By Jaime Collins, Director of Marketing and Communications
Before the discovery of antibiotics in 1928, infections were untouchable. And frightening. With penicillin – and later many other antibiotics – doctors finally had a tool to treat and cure infections. Antibiotics quickly became widely used to treat and cure bacterial infections of all sorts. This remarkable group of drugs has transformed medicine and saved many millions of lives.
Now, imagine going back to a time before we had these remarkable remedies. Truth is, you don’t need a time machine. Today, antibiotic resistance is among the greatest health threats of our time. Today, two million people around the world each year get an antibiotic resistant infection, resulting in 23,000 deaths. If there were alarm bells for emerging health threats to the world population, you’d hear them ringing loudly right now.
Antibiotics are prescribed 150 million times year in the U.S. alone. With each prescription, bacteria get a new chance to adapt, survive, and become harder to kill. That’s called antibiotic resistance.
There has always been some natural resistance in the bacteria world. Yet an even greater threat is that the DNA often changes in bacteria as they are bombarded with antibiotics. Whenever the bacteria survive the bombardment, they multiply and create entirely new strains of bacteria that are that much stronger and more resistant. As we use more and more antibiotics, as we use them improperly, and as the bacteria in our world change, the threat of antibiotic resistance grows worldwide.
Doctors’ ability to treat and cure our infections has been very powerful for last 90 years. If we’re going to enjoy that power in the future, we’re all going to have to make some changes and pay greater attention to how we use antibiotics. Here’s what we all need to do:
- Keep your illnesses to yourself. When you’re sick, stay home from work, and if the kids are ill, keep them home until they’re well. Spreading illness, besides just being really inconvenient for others, means more antibiotics are prescribed, allowing bacteria resistance to take another step forward. Of course, the danger is not in any one occurrence. It’s when this happens many millions of times around the world.
- Take only as directed. Take great care when taking your medications, especially antibiotics. It’s always important to take your meds as advised, but in the case of antibiotics, failing to take them when prescribed or not finishing your full course of antibiotics because you happen to be feeling better, means the harmful bacteria may not be killed. That leaves the door open to their mutating and grow ever stronger.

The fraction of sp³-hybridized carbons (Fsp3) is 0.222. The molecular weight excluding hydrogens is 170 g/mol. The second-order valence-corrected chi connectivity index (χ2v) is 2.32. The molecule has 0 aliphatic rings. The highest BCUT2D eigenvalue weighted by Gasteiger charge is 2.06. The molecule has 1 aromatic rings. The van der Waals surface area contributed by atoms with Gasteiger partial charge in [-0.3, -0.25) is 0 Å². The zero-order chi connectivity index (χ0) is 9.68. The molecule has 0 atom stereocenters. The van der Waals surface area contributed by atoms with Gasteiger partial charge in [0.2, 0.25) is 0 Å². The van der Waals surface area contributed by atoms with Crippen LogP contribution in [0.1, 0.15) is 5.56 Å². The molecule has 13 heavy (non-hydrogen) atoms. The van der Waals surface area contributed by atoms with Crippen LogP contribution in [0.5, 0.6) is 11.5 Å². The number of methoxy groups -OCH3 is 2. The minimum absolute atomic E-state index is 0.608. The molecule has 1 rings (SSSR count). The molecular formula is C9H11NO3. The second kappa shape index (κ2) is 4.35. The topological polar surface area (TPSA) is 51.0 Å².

- No leftovers. Don’t save any left-over antibiotics to pass along to a sick family member or to take next time you get sick. You may end up taking an antibiotic that’s not suited to the task or one that’s just not needed. Either way, it’s potentially harmful to you and jeopardizes the health and wellbeing of others.
- Don’t poison our environment. Don’t flush unused antibiotics down the drain. That puts more antibiotics in our environment and promotes greater bacterial resistance.
- Ask your doctor. Always ask your doctor if antibiotics will really help. An estimated 30 million prescriptions are written each year that may not be needed.
- Listen to your doctor. As the prescribers of antibiotics around the world, they play a vital role in keeping us safe from overuse and overprescribing of antibiotics. It’s your doctor’s responsibility not just to us as patients but also to society at large. Being careful about their prescribing antibiotics combats antibiotic resistance and helps preserve the power of these life-saving drugs for the sake of public health around the world.
- Be safe in hospitals. Resistant bacteria are commonly found in hospitals, so when you visit us, stay safe by washing your hands often and using anti-bacterial gels. And be understanding when hospital staff take precautions, too. They’re simply taking the steps necessary to keep us all safe and well.
Antibiotic resistance is a serious issue that’s becoming increasingly widespread. Not taking steps now to prevent increasing resistance will only cause more expensive health care, more hospital and doctor visits, fewer treatment options, longer illnesses, and severe health complications for many. Instead, let’s all be smart about how we use antibiotics.